Given the functional role of the instrument, communities normally built houses for it to protect it from the elements. Also, to prevent children and mischievous individuals from meddling with the instrument thereby causing unnecessary nuisance for the community, elders ascribe spiritual powers to the instrument and make believe that anyone not commissioned to play the ikoro would incur the wrath of the ancestors and the spirit of the land if they tried to play the instrument. In fact, the role of the ikoro in traditional Igbo society is much like the role of the toll bell in Medieval Europe which was tolled only by a designated civil servant to alert the community of a death by plague, raging fire, roaming wild animal, or bandits in the vicinity of the community. It is the toll bells that became the church bell, and which the European missionaries brought to Africa. Today in Europe, Africa, and Nigeria, no one operates the church bell unless you are a priest, deacon, or a commissioned lay minister, otherwise you may be charged for constituting a nuisance and desecration of sacred objects. Yet, it is the parallel instrument with a parallel function in society that a pastor is destroying.

So many of such destructive acts are going unreported across Nigeria. They recall the actions of the Taliban and ISIS destruction of ancient artifacts in Afghanistan and Iraq respectively thereby finishing the work that Alexander “the Great” began in 330 BC. The vexing part of all the destructions going on now in Nigeria and other African countries in the name of born-again Christianity and deliverance from ancestral demons and spirits of anti-progress, is that it is happening while we are at the same time cajoling Europeans for stealing our artifacts and calling for their repatriation. So, if the European colonialists and missionaries who looted these artifacts had incinerated them, where or how would we be asking them now to return them? In fact, I give it to Europe for preserving these artifacts. At least when I go to Rome, I can still see and recognize the obelisk in the St. Peter’s Square in the Vatican as an African artifact which now stands tall with a cross on top of it. It served in Egypt as a sundial, and a solar symbol that represented a vital flow between heaven and earth, a way of communicating to the divine. It is taken by Emperor Caligula in 37AD. Today in the Vatican, it is a symbol of humanity reaching out to Christ (see http://stpetersbasilica.info/Exterior/Obelisk/Obelisk.htm). What a transformative reinterpretation. Yes, Europeans have been in the business of pillaging and looting African treasures since before the common era. So, it is not just the colonial loot that must be returned, even the Pope owes Africa an apology and repatriation of our artifact if I must say. The lingering question that Africans must answer however irrespective of how offensive it may sound coming from Europeans, is, can we keep and care for the things that belong to us? Yes, Europeans looted and stole African artifacts that tell our story, and speak to the dignity of our people, our worldviews, and our aspirations using the words of Chimamanda, yet it is debatable how these may survive the ongoing historical and cultural self-immolation in the name of religion.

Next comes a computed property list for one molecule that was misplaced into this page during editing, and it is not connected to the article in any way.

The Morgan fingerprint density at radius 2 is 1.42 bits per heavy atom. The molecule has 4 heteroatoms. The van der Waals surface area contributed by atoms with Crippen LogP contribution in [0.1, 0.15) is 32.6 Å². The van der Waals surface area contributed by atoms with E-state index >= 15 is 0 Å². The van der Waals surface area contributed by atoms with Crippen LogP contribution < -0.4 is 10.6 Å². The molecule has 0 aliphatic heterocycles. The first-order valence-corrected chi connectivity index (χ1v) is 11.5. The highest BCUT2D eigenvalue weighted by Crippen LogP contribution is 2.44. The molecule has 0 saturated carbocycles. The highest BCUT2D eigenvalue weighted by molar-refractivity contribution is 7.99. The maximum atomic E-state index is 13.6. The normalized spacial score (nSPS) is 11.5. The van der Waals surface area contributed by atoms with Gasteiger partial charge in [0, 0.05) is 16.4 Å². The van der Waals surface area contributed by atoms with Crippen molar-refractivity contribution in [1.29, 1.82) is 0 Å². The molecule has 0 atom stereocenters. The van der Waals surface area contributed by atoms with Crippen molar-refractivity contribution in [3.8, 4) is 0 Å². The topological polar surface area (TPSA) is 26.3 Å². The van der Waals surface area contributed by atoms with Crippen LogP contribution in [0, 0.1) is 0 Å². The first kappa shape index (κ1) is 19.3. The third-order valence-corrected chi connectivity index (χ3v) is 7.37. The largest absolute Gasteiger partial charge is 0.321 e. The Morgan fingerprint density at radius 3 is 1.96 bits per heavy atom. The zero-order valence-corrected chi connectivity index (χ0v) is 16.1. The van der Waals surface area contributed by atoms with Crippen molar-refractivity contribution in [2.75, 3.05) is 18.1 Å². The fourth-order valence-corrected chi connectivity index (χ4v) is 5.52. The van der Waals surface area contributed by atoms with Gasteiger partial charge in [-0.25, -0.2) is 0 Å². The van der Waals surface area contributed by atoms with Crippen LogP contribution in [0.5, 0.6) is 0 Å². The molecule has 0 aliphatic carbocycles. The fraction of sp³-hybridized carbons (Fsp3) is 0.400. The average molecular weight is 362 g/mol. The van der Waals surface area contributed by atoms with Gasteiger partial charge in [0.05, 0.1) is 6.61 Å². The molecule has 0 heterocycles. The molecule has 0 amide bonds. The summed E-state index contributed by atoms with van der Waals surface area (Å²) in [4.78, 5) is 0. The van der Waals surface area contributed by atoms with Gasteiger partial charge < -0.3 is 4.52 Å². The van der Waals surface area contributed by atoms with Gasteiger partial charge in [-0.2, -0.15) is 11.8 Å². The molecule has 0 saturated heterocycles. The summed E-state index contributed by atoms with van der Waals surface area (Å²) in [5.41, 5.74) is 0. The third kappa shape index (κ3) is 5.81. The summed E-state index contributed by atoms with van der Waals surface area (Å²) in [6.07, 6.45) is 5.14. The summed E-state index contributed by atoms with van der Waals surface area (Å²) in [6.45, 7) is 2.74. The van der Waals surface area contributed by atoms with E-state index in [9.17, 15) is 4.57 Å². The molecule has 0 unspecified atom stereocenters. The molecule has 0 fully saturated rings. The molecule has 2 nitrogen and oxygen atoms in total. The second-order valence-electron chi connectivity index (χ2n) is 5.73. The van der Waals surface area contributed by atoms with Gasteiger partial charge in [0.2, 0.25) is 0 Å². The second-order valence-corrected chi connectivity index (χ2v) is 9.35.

Austin C. Okigbo, Ph.D.

Teaches Ethnomusicology and African Studies at the University of Colorado, Boulder.